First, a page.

1842 – The Railway comes to Tonbridge
The railway came to Tonbridge in 1842. The south end of the town developed rapidly as a result and the population quickly outgrew the existing parish church, St Peter and St Paul.
1848 – Church land purchased
In 1848 the vicar, Sir Charles Hardinge, paid £200 to buy the site for St Stephen’s.
1848-1853 Church build
The church was built by a local firm called Punnett and completed in 1853. Members of the Punnett family are buried in vaults beneath the church, which you can see outside by the south wall.
St Stephen’s was designed by the popular Victorian architect, Ewan Christian. He also designed St Saviour’s, Tonbridge and St John’s, Hildenborough and restored other Kent churches such as St Lawrence, Bidborough and St Nicholas’, Sevenoaks.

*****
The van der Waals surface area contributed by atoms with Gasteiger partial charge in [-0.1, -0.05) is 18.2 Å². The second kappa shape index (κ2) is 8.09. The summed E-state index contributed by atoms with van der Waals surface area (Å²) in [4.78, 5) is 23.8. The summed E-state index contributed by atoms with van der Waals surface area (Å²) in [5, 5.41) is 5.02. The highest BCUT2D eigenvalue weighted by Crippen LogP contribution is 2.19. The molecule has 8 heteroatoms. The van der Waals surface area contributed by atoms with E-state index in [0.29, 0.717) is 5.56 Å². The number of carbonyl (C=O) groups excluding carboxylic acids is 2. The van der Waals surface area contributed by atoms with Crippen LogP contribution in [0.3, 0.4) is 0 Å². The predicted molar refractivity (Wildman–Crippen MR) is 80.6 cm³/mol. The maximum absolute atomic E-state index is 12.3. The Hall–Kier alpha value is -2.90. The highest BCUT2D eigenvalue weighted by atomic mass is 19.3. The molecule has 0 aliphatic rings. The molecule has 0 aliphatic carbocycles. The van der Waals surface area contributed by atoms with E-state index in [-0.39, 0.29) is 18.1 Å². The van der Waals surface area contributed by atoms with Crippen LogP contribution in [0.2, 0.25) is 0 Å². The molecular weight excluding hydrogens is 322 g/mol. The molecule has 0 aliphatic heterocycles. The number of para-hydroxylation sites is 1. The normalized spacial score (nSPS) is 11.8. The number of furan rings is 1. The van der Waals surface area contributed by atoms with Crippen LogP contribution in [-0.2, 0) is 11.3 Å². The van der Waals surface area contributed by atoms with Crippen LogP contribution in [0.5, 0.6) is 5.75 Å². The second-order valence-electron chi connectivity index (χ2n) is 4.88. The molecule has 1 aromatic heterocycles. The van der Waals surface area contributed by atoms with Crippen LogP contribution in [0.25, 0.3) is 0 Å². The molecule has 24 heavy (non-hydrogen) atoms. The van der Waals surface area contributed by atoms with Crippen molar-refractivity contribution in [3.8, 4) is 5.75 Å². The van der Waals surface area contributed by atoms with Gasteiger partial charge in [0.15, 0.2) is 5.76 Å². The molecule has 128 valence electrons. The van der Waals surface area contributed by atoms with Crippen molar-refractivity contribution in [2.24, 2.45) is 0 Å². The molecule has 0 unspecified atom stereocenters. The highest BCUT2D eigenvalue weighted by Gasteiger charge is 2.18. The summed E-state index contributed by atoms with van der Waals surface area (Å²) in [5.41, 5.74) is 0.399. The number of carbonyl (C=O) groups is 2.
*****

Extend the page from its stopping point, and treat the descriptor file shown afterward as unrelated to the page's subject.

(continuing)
1851 – Building Consecrated
The Archbishop of Canterbury consecrated the building in October 1851
1866 – Spire & North Aisle
The spire was built shortly afterwards and the north aisle added in 1866. The interior was originally plain, with no organ or stained glass.
1910 – Painted Glass Installed
The east window painted glass we see today was designed by Morris & Co between 1910 and 1913
1887 – Tree planting
In 1887, chestnuts, cedars, and firs were planted in the graveyard in honour of Queen Victoria’s golden jubilee.
The last burial was two years later, after which the churchyard was closed. It holds some 2,500 bodies, many of them young children who died of smallpox and other diseases common in the 19th century.
1890 – St Eanswythe’s Mission
2006 – Church Renovations
20?? – St Eanswythe’s Mission becomes part of the Parish of St Stephen